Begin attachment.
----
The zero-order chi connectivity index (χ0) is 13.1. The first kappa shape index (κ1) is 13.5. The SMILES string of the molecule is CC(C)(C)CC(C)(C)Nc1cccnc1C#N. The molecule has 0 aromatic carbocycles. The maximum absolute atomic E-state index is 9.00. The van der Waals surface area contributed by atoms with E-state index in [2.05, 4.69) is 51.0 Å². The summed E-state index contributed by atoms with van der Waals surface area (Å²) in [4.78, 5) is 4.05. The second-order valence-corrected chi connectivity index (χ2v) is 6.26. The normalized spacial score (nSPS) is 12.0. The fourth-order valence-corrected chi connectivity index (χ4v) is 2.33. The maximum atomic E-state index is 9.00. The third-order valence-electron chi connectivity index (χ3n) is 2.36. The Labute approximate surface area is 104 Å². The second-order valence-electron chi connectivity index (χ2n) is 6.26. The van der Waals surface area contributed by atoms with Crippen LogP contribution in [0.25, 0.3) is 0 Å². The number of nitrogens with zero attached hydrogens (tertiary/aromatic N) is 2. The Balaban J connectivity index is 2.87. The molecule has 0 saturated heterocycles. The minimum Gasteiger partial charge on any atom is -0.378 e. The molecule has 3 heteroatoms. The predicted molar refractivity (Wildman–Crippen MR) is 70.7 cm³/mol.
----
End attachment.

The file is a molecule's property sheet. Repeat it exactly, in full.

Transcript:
The zero-order chi connectivity index (χ0) is 13.1. The first kappa shape index (κ1) is 13.5. The SMILES string of the molecule is CC(C)(C)CC(C)(C)Nc1cccnc1C#N. The molecule has 0 aromatic carbocycles. The maximum absolute atomic E-state index is 9.00. The van der Waals surface area contributed by atoms with E-state index in [2.05, 4.69) is 51.0 Å². The summed E-state index contributed by atoms with van der Waals surface area (Å²) in [4.78, 5) is 4.05. The second-order valence-corrected chi connectivity index (χ2v) is 6.26. The normalized spacial score (nSPS) is 12.0. The fourth-order valence-corrected chi connectivity index (χ4v) is 2.33. The maximum atomic E-state index is 9.00. The third-order valence-electron chi connectivity index (χ3n) is 2.36. The Labute approximate surface area is 104 Å². The second-order valence-electron chi connectivity index (χ2n) is 6.26. The van der Waals surface area contributed by atoms with Crippen LogP contribution in [0.25, 0.3) is 0 Å². The number of nitrogens with zero attached hydrogens (tertiary/aromatic N) is 2. The Balaban J connectivity index is 2.87. The molecule has 0 saturated heterocycles. The minimum Gasteiger partial charge on any atom is -0.378 e. The molecule has 3 heteroatoms. The predicted molar refractivity (Wildman–Crippen MR) is 70.7 cm³/mol.